Tuesday, February 28, 2012

Sympathy for the Pioneers

The house where I live belonged to my husband before we met.  When I moved in, we went through an awkward period of adjustment, since both of us were adults with complete sets of furniture, dishes, and the like. It’s not a big house, and it took a lot of shedding of personal belongings before we even came close to feeling like everything fit.

I decided that, although the house was small, it would feel big to me if I just pretended that it was a house at the beach.  My husband has indulged me in my fantasy, and when we did some work on the first floor and kitchen, we gave everything a beach-y feel.  I set up the living room furniture to face into a corner of windows that look out on our neighborhood.  In my mind’s eye you could sit on the couch and look out at the ocean. In fact, it was more a nook, of sorts, centered around the television.  I tucked my big comfy chair right where I could get away from it all.  It was my quiet place, and I loved it.

Recently my husband made noises about rearranging the living room furniture.  I knew it was time to let him have a chance to do things his way, but I tried to stall.  “Where would you put the television?” I asked.  And, at least for a while, that would stop him as he looked at tables, outlets, wiring, and so on. But one day, he was ready.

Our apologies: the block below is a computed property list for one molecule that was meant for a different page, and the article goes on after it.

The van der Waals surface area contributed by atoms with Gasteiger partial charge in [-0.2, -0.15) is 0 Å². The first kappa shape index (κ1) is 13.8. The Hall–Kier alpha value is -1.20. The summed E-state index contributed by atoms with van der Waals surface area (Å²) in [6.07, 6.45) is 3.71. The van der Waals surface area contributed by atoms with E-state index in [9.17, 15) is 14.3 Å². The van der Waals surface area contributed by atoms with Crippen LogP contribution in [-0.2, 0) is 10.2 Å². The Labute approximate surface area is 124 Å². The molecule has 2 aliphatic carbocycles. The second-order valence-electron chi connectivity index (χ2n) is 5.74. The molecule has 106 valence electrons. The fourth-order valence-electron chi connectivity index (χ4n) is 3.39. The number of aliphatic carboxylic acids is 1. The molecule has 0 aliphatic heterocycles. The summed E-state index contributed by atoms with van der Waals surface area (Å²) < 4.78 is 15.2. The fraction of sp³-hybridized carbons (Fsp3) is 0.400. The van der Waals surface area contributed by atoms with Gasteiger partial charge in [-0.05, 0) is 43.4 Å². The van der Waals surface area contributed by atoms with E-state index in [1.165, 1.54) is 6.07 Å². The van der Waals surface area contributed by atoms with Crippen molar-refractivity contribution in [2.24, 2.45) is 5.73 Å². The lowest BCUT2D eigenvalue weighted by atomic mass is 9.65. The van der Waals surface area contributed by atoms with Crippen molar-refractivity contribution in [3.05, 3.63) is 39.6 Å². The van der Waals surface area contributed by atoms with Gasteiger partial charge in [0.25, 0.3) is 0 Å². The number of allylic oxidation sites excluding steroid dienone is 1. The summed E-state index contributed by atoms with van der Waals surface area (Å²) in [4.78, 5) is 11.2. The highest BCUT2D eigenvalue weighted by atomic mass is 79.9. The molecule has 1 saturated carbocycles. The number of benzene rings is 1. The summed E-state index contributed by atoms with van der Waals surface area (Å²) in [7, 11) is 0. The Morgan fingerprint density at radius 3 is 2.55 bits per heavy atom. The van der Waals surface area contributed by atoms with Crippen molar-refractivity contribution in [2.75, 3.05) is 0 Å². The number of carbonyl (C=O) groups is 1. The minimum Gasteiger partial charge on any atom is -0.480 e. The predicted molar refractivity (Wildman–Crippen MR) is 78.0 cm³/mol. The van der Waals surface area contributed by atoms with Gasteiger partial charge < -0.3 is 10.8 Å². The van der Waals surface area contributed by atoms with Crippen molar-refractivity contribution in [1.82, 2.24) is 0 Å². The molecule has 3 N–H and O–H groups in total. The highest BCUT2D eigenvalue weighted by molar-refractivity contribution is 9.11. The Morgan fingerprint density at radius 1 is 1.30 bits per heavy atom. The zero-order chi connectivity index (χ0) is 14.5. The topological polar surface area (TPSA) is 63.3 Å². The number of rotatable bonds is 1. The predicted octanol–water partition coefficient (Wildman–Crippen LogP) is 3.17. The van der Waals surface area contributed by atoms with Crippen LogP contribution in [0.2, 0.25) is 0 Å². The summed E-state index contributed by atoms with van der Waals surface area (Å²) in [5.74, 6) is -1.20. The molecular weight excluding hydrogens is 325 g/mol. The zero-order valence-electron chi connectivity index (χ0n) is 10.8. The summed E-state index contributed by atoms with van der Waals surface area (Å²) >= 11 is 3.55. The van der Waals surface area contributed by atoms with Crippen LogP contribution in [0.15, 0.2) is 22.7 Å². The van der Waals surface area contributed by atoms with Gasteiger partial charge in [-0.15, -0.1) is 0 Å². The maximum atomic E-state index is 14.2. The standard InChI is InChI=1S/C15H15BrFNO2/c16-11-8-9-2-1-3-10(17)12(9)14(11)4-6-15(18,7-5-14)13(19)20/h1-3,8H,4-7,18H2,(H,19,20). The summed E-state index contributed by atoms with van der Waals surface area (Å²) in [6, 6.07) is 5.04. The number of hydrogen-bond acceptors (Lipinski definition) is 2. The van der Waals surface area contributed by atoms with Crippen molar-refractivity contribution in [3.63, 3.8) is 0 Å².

“We could put the television on the wall,” he announced. Then we went to Best Buy and bought a rather large, flat-screen tv. 

That was Saturday. Delivery was scheduled for Wednesday. On Monday I came home from work and my entire family was moving furniture. My nook was gone.  The entire area had been opened up into an enormous L-shape, and my comfy chair, MY chair, had become the prime television-watching chair.

I didn’t react well.  I cried. I went and sat out front and pretended to check my email. I didn’t know which was worse—that my beloved beach nook was gone, or that absolutely no one in my family understood how I felt.

“I knew things were going to change,” I sniffled. “I just thought I was going to get to be a part of it. I thought I was going to have a voice.”

And then it hit me.